A shift away from single use coffee and milkshake cups (yes I'm looking at you fast food retailers as well as coffee chains as I see your take away cups, lids and straws on the roadside and in the bushes) would also take these out of the litter stream.


So why is it important? Well, quite a few reasons as it turns out. The Welsh Government estimate that it costs around £70million annually to clean up litter in Wales and that cost is borne by tax payers. How many libraries would that money save? How many extra teachers, social care workers or NHS staff could we employ in Wales for that money? Or put another way, the Welsh Government’s Arbed scheme which aims to increase energy efficiency in fuel poor households, helped 7,500 homes out of fuel poverty at a cost of around £68 for the first phase. In a sense, its needless spending, if we got to grips with litter properly then we could spend this money on far better causes.

There are of course many other issues surrounding litter too, the RSPCA receives around 7000 calls per year relating to animals injured by litter; more litter also equals more rats with associated health hazards; litter gets washed into rivers and out to sea causing huge problems for wildlife there and other knock on issues such as crime, anti social behaviour and associated reduction in feelings of well-being and pride in your local areas.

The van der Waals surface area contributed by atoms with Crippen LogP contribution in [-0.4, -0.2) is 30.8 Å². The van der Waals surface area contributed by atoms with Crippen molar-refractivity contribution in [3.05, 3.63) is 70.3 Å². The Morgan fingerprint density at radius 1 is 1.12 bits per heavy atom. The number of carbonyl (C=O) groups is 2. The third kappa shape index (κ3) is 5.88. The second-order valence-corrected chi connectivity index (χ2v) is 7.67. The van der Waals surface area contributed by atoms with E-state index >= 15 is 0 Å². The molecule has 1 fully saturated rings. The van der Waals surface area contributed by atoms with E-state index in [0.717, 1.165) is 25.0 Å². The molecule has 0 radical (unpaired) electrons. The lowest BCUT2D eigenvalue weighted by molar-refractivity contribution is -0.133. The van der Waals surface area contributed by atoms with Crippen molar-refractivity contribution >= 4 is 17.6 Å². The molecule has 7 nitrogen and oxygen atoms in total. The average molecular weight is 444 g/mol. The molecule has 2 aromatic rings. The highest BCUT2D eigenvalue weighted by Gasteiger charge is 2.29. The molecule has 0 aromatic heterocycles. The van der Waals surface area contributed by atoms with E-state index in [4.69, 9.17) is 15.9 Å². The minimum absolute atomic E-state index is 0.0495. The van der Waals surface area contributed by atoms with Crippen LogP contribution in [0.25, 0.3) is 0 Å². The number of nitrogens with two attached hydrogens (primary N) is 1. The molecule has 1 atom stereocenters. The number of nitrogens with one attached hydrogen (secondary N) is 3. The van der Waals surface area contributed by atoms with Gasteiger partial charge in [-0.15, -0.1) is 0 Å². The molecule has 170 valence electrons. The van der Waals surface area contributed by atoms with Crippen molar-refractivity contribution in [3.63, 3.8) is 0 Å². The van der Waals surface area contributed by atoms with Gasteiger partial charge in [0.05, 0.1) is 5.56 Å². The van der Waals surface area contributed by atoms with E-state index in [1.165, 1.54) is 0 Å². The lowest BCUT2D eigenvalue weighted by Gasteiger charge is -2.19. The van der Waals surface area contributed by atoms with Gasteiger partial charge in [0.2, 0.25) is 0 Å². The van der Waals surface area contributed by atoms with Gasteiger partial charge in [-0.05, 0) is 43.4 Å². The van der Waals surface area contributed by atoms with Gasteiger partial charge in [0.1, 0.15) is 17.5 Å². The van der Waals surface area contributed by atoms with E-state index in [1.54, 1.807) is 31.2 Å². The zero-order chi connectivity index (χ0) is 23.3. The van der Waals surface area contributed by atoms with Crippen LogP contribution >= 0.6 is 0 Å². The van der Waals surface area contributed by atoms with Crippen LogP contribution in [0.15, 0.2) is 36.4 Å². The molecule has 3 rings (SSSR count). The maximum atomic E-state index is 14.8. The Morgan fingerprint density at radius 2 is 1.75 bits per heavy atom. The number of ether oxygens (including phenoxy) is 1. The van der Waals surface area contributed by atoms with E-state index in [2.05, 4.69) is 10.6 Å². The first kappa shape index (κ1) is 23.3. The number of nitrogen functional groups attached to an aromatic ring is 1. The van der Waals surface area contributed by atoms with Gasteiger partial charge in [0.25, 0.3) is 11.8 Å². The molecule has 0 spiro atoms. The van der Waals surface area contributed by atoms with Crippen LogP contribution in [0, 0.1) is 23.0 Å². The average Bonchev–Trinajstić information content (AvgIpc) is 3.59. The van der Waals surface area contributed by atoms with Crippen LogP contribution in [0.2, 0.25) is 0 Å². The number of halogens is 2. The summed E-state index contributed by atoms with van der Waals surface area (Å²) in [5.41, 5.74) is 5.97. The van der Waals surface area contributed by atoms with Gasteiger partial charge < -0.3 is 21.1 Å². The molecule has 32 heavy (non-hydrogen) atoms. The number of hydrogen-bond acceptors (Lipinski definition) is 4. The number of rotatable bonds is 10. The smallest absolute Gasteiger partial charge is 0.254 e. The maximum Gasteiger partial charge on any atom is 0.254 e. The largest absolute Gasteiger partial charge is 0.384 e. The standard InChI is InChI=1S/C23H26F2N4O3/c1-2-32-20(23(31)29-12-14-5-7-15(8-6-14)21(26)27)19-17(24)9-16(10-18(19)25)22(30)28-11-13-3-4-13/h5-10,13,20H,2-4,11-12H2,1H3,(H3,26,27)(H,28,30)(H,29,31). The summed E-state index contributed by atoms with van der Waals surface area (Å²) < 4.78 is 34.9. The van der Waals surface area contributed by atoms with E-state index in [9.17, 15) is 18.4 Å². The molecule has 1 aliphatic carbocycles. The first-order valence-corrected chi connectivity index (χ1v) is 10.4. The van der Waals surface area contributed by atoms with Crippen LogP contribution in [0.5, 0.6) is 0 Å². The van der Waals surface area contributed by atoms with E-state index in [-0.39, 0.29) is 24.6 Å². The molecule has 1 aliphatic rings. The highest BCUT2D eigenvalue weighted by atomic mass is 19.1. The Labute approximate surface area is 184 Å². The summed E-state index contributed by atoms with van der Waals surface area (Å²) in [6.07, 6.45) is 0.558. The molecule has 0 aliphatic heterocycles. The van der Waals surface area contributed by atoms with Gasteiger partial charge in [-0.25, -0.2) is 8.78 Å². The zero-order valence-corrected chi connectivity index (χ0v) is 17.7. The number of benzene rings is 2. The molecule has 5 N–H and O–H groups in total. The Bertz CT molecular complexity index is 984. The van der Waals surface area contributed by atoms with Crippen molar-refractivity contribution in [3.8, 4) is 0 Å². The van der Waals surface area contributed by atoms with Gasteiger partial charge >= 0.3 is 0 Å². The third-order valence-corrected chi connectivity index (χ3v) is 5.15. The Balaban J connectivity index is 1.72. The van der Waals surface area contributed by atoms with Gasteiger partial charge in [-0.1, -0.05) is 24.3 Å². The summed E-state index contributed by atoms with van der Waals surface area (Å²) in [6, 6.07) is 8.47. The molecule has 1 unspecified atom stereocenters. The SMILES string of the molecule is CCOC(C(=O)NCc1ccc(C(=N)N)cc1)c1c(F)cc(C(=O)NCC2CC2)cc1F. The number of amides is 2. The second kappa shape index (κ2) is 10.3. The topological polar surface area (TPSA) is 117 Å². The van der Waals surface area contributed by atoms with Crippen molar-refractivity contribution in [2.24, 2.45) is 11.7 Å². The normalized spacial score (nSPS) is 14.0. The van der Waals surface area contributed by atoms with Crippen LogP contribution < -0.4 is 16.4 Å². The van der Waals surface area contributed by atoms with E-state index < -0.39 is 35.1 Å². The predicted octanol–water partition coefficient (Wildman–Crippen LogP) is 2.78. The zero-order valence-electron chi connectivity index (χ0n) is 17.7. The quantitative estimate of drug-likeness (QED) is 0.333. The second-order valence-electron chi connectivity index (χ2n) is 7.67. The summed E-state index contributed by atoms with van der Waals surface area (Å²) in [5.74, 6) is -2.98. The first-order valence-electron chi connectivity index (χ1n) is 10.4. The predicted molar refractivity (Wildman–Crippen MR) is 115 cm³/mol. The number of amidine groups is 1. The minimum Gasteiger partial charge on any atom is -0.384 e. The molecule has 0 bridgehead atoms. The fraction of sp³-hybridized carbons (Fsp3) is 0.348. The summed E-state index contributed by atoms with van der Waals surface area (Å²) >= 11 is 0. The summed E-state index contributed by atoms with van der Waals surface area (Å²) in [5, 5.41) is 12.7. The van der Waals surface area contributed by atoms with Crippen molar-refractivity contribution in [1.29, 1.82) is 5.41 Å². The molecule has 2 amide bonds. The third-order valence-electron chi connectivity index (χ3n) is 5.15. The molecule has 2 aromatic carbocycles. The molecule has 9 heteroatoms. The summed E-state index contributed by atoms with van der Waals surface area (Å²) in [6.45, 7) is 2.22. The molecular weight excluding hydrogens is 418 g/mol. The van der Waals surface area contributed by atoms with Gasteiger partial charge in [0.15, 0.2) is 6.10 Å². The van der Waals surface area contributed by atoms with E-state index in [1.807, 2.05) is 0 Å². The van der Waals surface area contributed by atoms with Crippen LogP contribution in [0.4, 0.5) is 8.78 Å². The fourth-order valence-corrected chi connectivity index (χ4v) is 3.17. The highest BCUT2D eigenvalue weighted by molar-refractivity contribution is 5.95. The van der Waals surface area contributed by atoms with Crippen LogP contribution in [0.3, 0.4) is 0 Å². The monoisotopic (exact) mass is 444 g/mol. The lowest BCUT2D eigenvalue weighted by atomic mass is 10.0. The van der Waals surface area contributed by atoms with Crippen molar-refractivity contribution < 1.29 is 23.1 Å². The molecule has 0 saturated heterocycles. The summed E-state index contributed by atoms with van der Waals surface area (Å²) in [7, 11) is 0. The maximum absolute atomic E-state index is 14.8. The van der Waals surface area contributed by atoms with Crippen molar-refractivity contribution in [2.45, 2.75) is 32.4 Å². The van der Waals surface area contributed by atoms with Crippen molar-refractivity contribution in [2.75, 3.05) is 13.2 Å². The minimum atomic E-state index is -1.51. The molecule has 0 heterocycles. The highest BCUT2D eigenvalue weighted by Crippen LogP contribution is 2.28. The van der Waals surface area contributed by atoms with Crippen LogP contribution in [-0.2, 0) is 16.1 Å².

Back to the running though, I’ve been amazed at some of the things I’ve found on my runs, the top half of a garden rotary clothes dryer for example. How on earth does that get there? An empty brandy bottle...that got me a funny look from a neighbour when she saw me arriving back from a run all sweaty carrying that.

After 6 months of my challenge, I have just passed 500km mark. As I said before, it's amazingly addictive. You start to notice bits of litter you haven't seen yet and the feeling of slowly cleaning a stretch of roadside or hedgerow is quite motivational. In fact I think the litter picking side of things keeps me going more than the overall challenge or the desire to stay fit. 

I know my little training route isn't going to stay litter free for long but at the moment it’s quite clean so I'm changing my route now to see what weird and wonderful bits of litter have been dumped in other local areas.

At Friends of the Earth Cymru we will continue to press for a Deposit Return Scheme on bottles and cans, a ban on polystyrene, action on coffee cups and over packaging and other possible solutions to the waste epidemic so if litter, waste and over packaging annoy you as much as they annoy us then do please join us and help.

In the meantime, in a personal capacity, I'll be doing the same 1000km challenge no doubt next year too so if you fancy joining me and being a 'Rubbish Runner' in your area, or maybe a 'Re-cycle-r' or even a 'Waste Walker' then do let us know and we can follow your progress on here. Let’s see who can find the weirdest pieces of litter!

Individually we can’t solve the problems but we can do our bit to make our local areas a bit more pleasant (and keep fit!) and by working together we can achieve real change.


Written by Bleddyn Lake